Jan 162023

(Our old friend Justin Collins returns to NCS with this guest review of a new album by Palace of Worms, which is set for release on February 3rd by Acephale Winter Productions.)

I’m going to say upfront that I’m not going to be able to do full justice to Palace of Worms‘ latest (and possibly last) album, Cabal. That’s because the very act of describing all of the sounds that have gone into it makes it sound slightly insane. Broken down to their component parts, a lot of these songs have no business being as good as they are, but yet, here we are. I wouldn’t be writing this if the album was a haphazard mish-mash.

Palace of Worms has always been roughly categorized as black metal, although that’s as much because we’ve all decided that’s the easiest way to categorize it, in spite of the fact that there’s always been a fair amount of outside influence. Even the last full-length, The Ladder, had a pretty solid core of black and post-black metal, but had plenty of other influences. The album’s very first track started out with a ripping hammered dulcimer riff courtesy of Botanist‘s Otrebor, after all. Continue reading »

Mar 212022

(Our friend Justin Collins rejoins us with the following review of GGGOLDDD‘s new album, which is due for release on April 1st via Toronto-based Artoffact Records.)

The time many of us have spent in isolation during the pandemic has, not surprisingly, had a wide range of psychological effects. I’m kind of a recluse to begin with, so I enjoyed the chance to work from home and more or less be left alone. The downside to that is that whatever emotional weight we might have been carrying around can certainly demand attention, louder than before. The distractions are fewer, allowing more space for any obsessions, regrets, and fears that might have otherwise remained drowned out by the larger world.

Milena Eva, singer of the band GGGOLDDD (formerly known as GOLD–we’re all at the mercy of Googlability at this point), found that she needed an outlet for some of those dark thoughts. She was raped at age 19, and she took the opportunity to try to process that pain in a piece commissioned for the online edition of Roadburn 2021.

I’ve been a long-time fan of this band, and the Roadburn performance–what would become the album This Shame Should Not Be Mine–was revelatory. Not only had the band achieved new artistic heights, but they’d also created a piece that had specific resonance for me. I was sexually assaulted nearly 30 years ago, and perhaps like Eva, I struggled for many years for what to do with that information. I didn’t even manage to tell anyone until 25 years after the fact. Continue reading »

Feb 212022


(Our friend Justin Collins  is the author of the following review of the latest album by the Oregonian band Eight Bells, which is scheduled for release on February 25th by Prophecy Productions.)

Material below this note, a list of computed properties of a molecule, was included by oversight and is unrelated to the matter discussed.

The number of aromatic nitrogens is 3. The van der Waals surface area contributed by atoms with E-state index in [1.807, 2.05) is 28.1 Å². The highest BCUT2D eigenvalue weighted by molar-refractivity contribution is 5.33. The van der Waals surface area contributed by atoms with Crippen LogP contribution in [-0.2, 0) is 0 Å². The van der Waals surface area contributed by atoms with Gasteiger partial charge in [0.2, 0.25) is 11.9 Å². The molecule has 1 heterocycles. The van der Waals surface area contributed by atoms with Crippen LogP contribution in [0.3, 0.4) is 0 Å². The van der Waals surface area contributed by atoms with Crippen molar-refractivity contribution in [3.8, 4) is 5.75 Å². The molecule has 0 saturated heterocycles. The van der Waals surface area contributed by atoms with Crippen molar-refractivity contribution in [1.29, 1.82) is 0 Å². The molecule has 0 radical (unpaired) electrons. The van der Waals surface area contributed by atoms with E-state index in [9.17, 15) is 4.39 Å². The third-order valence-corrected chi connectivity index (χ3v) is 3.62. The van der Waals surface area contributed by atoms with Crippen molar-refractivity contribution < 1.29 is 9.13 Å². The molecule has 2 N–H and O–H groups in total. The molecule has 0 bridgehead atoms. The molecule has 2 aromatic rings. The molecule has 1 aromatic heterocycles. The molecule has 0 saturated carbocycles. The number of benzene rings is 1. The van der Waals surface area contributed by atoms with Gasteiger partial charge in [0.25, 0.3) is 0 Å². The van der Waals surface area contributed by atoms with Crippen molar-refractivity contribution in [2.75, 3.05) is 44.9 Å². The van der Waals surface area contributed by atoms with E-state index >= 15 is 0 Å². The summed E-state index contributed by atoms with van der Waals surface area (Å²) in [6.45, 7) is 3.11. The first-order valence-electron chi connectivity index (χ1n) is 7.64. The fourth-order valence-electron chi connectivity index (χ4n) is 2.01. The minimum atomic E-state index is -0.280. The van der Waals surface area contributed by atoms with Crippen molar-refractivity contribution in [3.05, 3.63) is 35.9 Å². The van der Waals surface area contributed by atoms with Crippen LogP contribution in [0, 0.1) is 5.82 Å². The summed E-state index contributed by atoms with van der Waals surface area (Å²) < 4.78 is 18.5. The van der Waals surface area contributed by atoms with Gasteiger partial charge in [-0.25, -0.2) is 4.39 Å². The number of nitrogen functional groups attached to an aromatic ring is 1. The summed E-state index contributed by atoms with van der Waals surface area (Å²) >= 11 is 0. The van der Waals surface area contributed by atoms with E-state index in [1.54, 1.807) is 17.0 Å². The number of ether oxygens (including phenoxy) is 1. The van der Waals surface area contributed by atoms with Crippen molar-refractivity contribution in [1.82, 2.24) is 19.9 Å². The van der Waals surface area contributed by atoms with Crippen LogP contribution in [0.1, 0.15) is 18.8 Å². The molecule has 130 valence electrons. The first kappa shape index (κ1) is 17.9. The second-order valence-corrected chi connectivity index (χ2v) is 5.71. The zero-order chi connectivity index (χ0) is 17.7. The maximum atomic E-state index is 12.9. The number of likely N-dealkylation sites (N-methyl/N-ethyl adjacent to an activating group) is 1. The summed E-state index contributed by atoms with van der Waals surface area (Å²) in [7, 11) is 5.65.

It’s been a little while since we’ve been graced with an Eight Bells release. As is probably the case with many people, I’ve lost all sense of time because of the pandemic, but it’s been 6 years since they released Landless. Granted, life sometimes gets in the way. Injuries, lineup changes, and the need to make a living get in the way of artists who make music off the beaten path, but luckily Melynda Jackson, the constant of this group, has soldiered on to create Legacy of Ruin with two new band members, Matt Solis (Cormorant) on bass and vocals, and Brian Burke (Cave Dweller) on drums. Continue reading »

Nov 212016



(We are very fortunate to welcome back our friend Justin Collins (who spends most of his writing time over at Metal Bandcamp) with this guest review of the new album by Oskoreien, accompanied by a very interesting short interview of Oskoreien’s creator, as well as Justin’s equally interesting thoughts about the album’s subject matter.)

It was not even two months ago that we got to reacquaint ourselves with Oskoreien — the excellent but long-quiet black metal project of Jay Valena. Oskoreien contributed two songs to a split with Botanist. (Read my babble about it here.) I, for one, was very pleased to hear Oskoreien again, and was pleasantly surprised to listen to Valena try his hand at a decidedly more electronic sound than what he’d given us on his black-metal-meets-acoustic full-length. So you can imagine my delight when I learned that Oskoreien would be putting out a second album, All Too Human, hot on the heels on that split.

What kind of direction would Valena take this time? My first introduction to the album was a one-sentence description that Islander passed on to me from Valena, stating that, “It’s a concept album about free will inspired by the story of Charles Whitman.” Continue reading »

Sep 302016



EDITOR’S INTRO:  Thanks to rendezvous points such as Maryland Deathfest and Migration Fest, we’ve learned that our allies at Metal Bandcamp are not only great writers with dependably good taste in music, they are also very fine human beings. And so it’s with great pleasure that we’re able to bring you this guest review of a fantastic new split by the California one-man projects Botanist and Oskoreien written by Metal Bandcamp’s Justin Collins. We ardently hope this will not be the last time he graces our pages with his words.


A few days ago, Islander gave us a preview of an Oskoreien song from an upcoming split with Botanist. I’ve made no secret of my enthusiasm for Botanist (see here and here and here ad nauseum), so I’m going to delve into Botanist’s side first, with no disrespect meant to Oskoreien.


Most people probably know about Botanist by now, but I always feel compelled to give a beginner’s course when I talk about new Botanist music, because there’s no easy summing up of this project. (If you know this spiel and want to go all “Choose Your Own Adventure,” skip ahead to paragraph 5 now.) Continue reading »